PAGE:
Is a concern whether or not passengers are visible.

You should always exercise caution when driving near a stopped bus. There could be passengers in the vicinity and the bus may either prevent them from seeing you or you from seeing them.

5. If you identify a large box in your lane on the road ahead, you should:
Slow down.
Speed up.
Not be worried because another vehicle will likely hit it before your vehicle.
Swerve into another lane of traffic.

Slow down and be very careful if you see foreign objects in your lane. Remember that even something that seems relatively light and harmless, like a cardboard box, could contain harder or heavier items that could cause damage to your vehicle.

6. What can the “crack-the-whip” effect do?
Turn over trailers.
Make loud noises.
Make trucks accelerate.
Make trucks decelerate.

The "crack-the-whip" effect can cause a trailer to turn over during a lane change. To avoid this phenomenon, drivers should make lane changes at slow, safe speeds.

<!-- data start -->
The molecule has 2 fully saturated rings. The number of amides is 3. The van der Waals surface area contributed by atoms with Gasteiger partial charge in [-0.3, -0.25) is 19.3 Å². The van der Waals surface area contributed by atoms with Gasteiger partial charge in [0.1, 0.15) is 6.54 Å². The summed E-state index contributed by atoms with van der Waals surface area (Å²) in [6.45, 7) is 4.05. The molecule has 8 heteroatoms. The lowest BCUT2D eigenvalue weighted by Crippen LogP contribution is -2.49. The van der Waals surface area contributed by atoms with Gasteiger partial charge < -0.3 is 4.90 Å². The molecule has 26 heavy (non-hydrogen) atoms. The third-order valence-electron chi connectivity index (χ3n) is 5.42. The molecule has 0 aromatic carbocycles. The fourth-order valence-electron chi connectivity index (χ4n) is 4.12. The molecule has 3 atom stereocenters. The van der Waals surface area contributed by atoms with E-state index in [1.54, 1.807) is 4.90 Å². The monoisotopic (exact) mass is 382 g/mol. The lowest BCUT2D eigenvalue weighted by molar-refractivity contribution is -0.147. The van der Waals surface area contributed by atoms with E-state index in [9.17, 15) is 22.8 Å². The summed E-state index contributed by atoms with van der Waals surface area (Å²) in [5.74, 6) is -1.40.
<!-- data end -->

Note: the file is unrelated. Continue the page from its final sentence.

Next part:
7. Traction is important in:
Safe braking.
Properly using turn signals.
Operating the horn.

You will not be able to brake or steer your vehicle without adequate traction. Ensure that your tires are in proper working condition before beginning a trip.

8. If there is a fire in your vehicle, you should not:
Park in an area away from buildings, trees, brush, and other vehicles.
Pull into a service station.
Notify emergency services of your problem and your location.

In the event of a vehicle fire, you should leave the road and stop in an open area. Do not pull into a service station as fuels at the service station could catch fire. Report the fire and your location to emergency services.